History of ANAA

The Acoustic Neuroma Association Australia began life in 1984. It was the first Australian support group for people with an acoustic neuroma and joined the other two international support groups in America and Canada. Australia was breaking new ground and both the Canadian and American acoustic neuroma associations supported our establishment by sharing their literature and research documentation.

Newspaper Article the started ANAA Our history can be traced back to February 1984 when the current patron of ANAA, Barb Wolff, circulated a letter to newspapers and magazines throughout Australia to gauge interest and raise awareness of acoustic neuroma brain tumours. Most responses to her letter were from Victoria, but there were also several from New South Wales, Queensland, South Australia and Tasmania.

To each respondent she sent information about her acoustic neuroma experience, together with an information booklet from the American Association and a copy of their newsletter. She also sent a list of respondents from each state to all other respondents in that state. Barb Wolff's letter was the catalyst that motivated Australians diagnosed with an acoustic neuroma brain tumour to come together and form a support group.

At the first meeting on the 24th August 1984 in Camberwell Victoria, thirteen attendees decided to form the Acoustic Neuroma Association Australia and became members of the new associationwas born.

On 24th October 1986 the Association became an incorporated body with the title Acoustic Neuroma Association Australia Inc.

The organisation grew rapidly and in June 1987 saw membership peak at 170, a huge increase from the initial 13 who joined at that first meeting back in August 1984.

In January 1988 the Health Department of Victoria granted the Association benevolent status, which enabled the Association to make an application to the Australian Taxation Office for tax exemption status. Once the exception was granted in March 1988, donations of $2.00 and over became tax deductible.

In August 2009 the Association celebrated its 25th birthday at the Deaf Children Australia venue in Prahran, Victoria. The gathering was attended by six of the eight past and present presidents together with 70 members from across Australia.

The first ANAA website was launched soon after and members commenced using email to receive newsletters and exchange general correspondence.

In October 2009 the first meeting of NSW members was held at Goulburn NSW, closely followed by meetings in Campbell Town: Tasmania, Perth: Western Australia, and Adelaide: South Australia.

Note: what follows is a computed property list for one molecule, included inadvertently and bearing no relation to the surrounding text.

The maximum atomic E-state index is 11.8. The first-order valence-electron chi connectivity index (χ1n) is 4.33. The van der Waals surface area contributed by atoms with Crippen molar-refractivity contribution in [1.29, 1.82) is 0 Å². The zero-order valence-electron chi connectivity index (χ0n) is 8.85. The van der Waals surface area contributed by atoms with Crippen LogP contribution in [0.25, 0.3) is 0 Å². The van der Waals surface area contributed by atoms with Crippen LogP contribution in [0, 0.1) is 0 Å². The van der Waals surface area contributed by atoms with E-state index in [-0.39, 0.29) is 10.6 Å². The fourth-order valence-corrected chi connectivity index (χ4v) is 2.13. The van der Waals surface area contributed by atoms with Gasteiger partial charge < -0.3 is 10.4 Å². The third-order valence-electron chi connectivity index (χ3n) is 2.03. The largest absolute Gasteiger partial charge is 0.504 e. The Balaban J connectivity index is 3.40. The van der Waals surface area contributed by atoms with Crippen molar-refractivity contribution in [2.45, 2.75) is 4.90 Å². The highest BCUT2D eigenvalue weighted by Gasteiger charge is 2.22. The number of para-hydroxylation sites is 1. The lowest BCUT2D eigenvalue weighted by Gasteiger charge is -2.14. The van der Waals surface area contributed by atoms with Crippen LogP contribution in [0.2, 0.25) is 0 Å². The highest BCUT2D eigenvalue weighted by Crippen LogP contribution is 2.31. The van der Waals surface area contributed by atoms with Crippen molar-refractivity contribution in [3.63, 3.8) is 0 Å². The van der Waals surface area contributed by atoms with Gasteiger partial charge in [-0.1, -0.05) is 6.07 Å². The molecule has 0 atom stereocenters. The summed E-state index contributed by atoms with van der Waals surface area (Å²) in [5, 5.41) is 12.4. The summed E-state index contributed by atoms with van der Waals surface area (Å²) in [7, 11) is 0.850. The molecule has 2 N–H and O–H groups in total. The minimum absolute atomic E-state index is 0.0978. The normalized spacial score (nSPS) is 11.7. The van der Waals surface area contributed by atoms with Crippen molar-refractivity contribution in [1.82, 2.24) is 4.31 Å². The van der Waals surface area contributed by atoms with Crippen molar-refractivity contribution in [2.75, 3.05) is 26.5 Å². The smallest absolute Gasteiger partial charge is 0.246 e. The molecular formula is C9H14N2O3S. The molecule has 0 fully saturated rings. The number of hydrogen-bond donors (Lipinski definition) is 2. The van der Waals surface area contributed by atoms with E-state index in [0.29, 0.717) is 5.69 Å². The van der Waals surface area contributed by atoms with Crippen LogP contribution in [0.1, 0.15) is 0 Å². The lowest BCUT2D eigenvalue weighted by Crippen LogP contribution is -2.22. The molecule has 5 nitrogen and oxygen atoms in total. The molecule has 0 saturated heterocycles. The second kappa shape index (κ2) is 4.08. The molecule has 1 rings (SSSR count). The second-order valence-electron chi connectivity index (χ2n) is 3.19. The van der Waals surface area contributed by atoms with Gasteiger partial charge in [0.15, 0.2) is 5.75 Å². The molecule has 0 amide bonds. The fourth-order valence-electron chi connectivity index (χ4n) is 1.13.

The Association ANAA was granted charitable status on 3rd December 2012

March 2013 saw the first gathering of ANAA’s committee members and State Contact Officers from Western Australia, South Australia, Tasmania, Queensland, New South Wales and Victoria to plan the strategic direction of the Association.

2013 saw a start made on building a new website for the association which launched in March the following year. The member’s website was added in September 2014 and contained useful information specifically for members. The members website includes:
  • A collection of member’s stories from members who have had a variety of AN treatments
  • Past newsletter going back to 2006
  • Collection of pamphlets aimed at helping those recovering from acoustic neuroma surgery
  • Meeting presentations
  • Profiles of the ANAA Committee.

ANAA Committee
ANAA was set up as and is a not for profit association with a sound committee structure with President, Vice president, Treasurer and Secretary positions supported by five committee members. The committee is supported by a the Newsletter Editor, Web Administrator and Meeting Organizer who carry out their specific roles in conjunction with the Committee.

Each state is supported by a State Contact Officers (SCOs) and are based around Australia. The main role of the SCO is to be the first point of contact with the association and to offer support to those inquiring about acoustic neuromas .

All the committee and support positions are filled by those who, have had or have been affected, by an acoustic neuroma and fill their positions on a voluntary basis.

History Via Newsletters

History via Newsletter Logo

Network Newsletter April 2000

History via Newsletter Logo

Network Newsletter April 2006

History via Newsletter Logo

Network Newsletter August 2008

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